Strolling amongst the pine trees we came across the Dzintari watchtower. The structure stands at over 30 meters high, with 12 viewing platforms on your way to the top. The climb however is not for the faint hearted. With grated stair treads leading all the way to the top, be careful not to look down as you get higher and higher. The structure sways in the wind which can be felt when you reach the final platform. With views stretching over the tree tops, this is a fear-conquering challenge for many.
Once on the ground, you can enjoy the natural beauty once more of this breathtaking park. But watch out for experienced rollerbladers and cyclists alike, or you may go home with a broken bone or two!
4. Natural History Museum of Latvia
For two lovers of botanical, anthropological and entomological paraphernalia, the Natural History Museum of Latvia was high on our agenda. For a mere €2.13 each, we took a step into the world of terrible taxidermy, graceful butterflies and luminescent minerals.
The tour begins with the Botany Collection and Geology Collection, showcasing minerals, rocks and herbariums. The Amber collection is fascinating along with the luminous minerals that are rather magnificent.
Next is the Zoology Collection, ranging in 27,000 units of stuffed animals and birds. Many could be labelled as ‘bad taxidermy’ due to their distorted faces, unnatural smiles and misshaped limbs. Comical to say the least!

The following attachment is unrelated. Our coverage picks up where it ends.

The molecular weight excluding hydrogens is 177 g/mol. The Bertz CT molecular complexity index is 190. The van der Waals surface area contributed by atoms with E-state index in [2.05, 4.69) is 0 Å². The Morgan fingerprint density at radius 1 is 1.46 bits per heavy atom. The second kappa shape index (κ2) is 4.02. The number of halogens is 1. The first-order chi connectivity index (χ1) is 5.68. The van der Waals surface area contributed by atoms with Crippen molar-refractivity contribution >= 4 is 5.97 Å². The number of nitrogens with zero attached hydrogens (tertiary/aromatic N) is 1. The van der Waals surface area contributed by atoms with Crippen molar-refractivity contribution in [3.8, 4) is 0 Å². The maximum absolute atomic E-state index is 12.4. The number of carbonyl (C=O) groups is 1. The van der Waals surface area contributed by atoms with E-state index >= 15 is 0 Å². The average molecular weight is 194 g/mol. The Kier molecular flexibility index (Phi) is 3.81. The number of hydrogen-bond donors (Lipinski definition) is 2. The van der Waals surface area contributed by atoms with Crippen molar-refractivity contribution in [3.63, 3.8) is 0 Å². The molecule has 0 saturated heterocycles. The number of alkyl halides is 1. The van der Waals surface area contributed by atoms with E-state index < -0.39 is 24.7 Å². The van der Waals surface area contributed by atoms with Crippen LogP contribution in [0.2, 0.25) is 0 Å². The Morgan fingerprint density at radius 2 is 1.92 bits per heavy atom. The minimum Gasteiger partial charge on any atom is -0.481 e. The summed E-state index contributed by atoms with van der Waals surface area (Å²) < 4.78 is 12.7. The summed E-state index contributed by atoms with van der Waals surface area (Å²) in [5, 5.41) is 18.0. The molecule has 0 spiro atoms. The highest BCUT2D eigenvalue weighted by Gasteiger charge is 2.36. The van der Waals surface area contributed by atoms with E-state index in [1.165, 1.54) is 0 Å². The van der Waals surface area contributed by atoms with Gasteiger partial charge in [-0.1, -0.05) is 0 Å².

The most beautiful of them all has to be the Entomology Collection, home to over 63,000 units. The butterfly and moth collection hosts over 2000 species alone, showcasing an anthology of magnificence.
Having covered every other species besides humans, the final floor showcased a gruesome exhibition of skulls and foetuses. With skeletons in glass cases and unborn babies pickled in jars, this isn’t for the fainthearted. Although somewhat sickening, the artefacts were fascinating.
5.1991 Barricades Museum
Whilst traipsing through the Old Town, through the windy cobbled streets, you may stumble across the Barricades Museum. Tucked away on Krāmu Street, this free upstairs exhibition is somewhat of an unexpected discovery. It is a dedication to bravery in favour of those who defended the Latvian Parliament from Soviet Soldiers who were trying to end the movement of Independence and prevent a communist coup. The museum itself presents a recreation of the Night of the Barricades in January 1991 as well as broadcasting media coverage from that night. Replicas of 1980’s styled kitchens appear with a significance that is unknown.
6. Central Market
Whether you are in need of fruit and vegetables or not, visiting the Central Market is a great experience. Watching the locals complete their daily shop, bartering for the best produce and tucking into indulgent pastries, this is where you may experience the true culture of Riga. Currently Europe’s largest market and bazaar, the historic building houses over 3000 stalls daily. Visit for vibrant colours, Rigan Culture and post-Soviet history at you fingertips (or tastebuds if you wish!)
7. The Powder Tower & Latvian War Museum